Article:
Friday, 30 March 2012

Who Celebrates Their 35th Birthday?

I finally got to see some new writing this week in the form of Zach Braff's "All New People". It was a truthful, if stylised, portrayal of people on the edge but not wanting to admit it. Everyone has a secret that has led them to become the fucked up person they appear to be and by the end of the hundred minutes they come to realise that maybe there are people more fucked up than themselves.
At the end of the evening I walked out of the theatre with some disconcerting feelings that I doubt the rest of my group were feeling. I had entered two hours earlier anticipating a play were everyone is sad for extremely over the top reasons, resolved them and felt better. Instead I came out realising how close to home some of the situations and feelings were to me.
Charlie Bloom enduring his 35th birthday

Braff's character Charlie has come to this deserted beach house to hang himself; not because he has slept with his brother's girlfriend or some other crazy reason. His reason for ending his life stems from being stuck in a rut and feeling that deep down he is lonely despite having many friends and acquaintances. Now, obviously I'm not planning on killing myself but I am at a point in my life where I'm stuck in a rut and distanced from the people I love most- my friends This is where theatre is at its best, when something that could have been pure entertainment unexpectadly reaches you on a complete other level. Whereas, to me, musicals focus on escapism plays can tackle the feelings you've tried to hide and possibly help you conquer them. I'm not the only person that has felt like this in real life or in fiction.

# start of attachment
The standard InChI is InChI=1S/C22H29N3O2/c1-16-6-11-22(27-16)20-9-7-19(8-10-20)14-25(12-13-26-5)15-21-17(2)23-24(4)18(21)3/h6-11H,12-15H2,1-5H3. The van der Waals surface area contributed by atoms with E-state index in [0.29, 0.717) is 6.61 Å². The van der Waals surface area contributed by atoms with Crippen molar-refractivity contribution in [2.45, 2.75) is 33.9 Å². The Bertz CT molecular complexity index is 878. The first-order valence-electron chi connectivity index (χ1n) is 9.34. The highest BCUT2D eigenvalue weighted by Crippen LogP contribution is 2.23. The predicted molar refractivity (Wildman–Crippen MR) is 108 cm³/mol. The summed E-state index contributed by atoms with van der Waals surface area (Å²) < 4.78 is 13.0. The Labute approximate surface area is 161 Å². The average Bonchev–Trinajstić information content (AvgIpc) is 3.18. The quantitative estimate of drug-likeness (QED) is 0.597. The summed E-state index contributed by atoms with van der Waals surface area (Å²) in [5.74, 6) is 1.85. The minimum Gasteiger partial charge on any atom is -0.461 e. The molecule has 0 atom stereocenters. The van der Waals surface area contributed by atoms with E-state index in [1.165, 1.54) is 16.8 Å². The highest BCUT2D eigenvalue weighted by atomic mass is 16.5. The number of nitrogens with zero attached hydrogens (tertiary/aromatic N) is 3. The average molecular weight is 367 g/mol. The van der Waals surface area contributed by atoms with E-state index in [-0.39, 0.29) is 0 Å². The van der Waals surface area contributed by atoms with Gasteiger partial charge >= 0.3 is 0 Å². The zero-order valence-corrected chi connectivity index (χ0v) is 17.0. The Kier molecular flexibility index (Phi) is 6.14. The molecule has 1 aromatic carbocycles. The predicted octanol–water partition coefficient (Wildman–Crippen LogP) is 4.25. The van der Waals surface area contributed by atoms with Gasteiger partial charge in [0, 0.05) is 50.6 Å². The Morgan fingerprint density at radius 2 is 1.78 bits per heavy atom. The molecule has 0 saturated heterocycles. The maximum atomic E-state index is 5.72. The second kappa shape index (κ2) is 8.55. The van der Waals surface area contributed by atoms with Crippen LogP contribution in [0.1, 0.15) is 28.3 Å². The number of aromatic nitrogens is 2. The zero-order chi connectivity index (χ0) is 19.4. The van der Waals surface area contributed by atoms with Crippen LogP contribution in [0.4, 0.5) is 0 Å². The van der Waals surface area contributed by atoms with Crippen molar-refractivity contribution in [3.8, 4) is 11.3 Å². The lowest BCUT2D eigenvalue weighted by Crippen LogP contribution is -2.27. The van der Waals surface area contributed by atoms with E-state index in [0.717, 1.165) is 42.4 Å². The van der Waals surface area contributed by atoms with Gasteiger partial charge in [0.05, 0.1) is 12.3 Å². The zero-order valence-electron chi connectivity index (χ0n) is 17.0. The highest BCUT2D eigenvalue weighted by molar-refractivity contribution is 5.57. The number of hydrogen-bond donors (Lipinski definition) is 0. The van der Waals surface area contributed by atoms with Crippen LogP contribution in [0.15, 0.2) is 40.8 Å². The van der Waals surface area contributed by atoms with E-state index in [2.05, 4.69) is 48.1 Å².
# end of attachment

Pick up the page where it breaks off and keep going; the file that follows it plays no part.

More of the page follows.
As Charlie revealed that this was his thirty fifth birthday I was taken back to the screening of Company I had seen a few weeks previously. Here we have two men both approaching middle age with little to show for it with noone to love or to love them back. Each is surrounded by people yet feels no attachment to them.

What I found fascinating was the differrent ways in which the central characters' pathways differed. Bobby in Company begins the play wishing to be alone but thinking the shallow affections he feels for his friends is enough. It takes those friends to realise that he needs something more in his life. I've seen a few versions of the show each with a different way of portraying Bobby's psyche in the final scene. Is he content with living alone? Is he actually planning to kill himself? Or has he found someone?I guess this is left deliberately ambiguous as to leave the audience to make up their own minds. Having first heard the show in my teens, my views and understanding have already begun to change and I feel will continue to change as I face new challenges and embrace new things.
What would we do without you?

For Charlie, he has already reached rock bottom but, as I often feel when I'm low, he wants to be alone, to sit out this depression without anyone annoying him. But (as I need to learn) it takes these three strangers taking an interest in his well being to make him open up and explore his suicidal thoughts. They aren't there to tell him everything will be alright as Bobby's friends do. but share their own anxieties instead. Maybe this is why Charlie chooses not to kill himself whereas Bobby feels more alone than ever.
But alone is alone...

Perhaps the passage of thirty or forty years, and changes in society, have altered the way we want our lives to be and how and who we feel able to open up to. In the seventies, one couldn't simply tell their friends how they felt but had to keep up appearances; just as Bobby does at his surprise party. He is their crazy friend- reliable but never exciting, stable but never happy. Charlie is allowed to feel down- these strangers even joke about his suicide attempt. As they continue to argue and bicker , he is able to see himself in the others resulting in an ultimately therapeutic evening.
Charlie is finally able to open up (to the delightful Eve Myles)

They say that society has changes for the worse but I disagree. We have saved Charlie from suicide and are more able to embrace our negative attributes which Bobby's friends refuse to do.

"I stood it"

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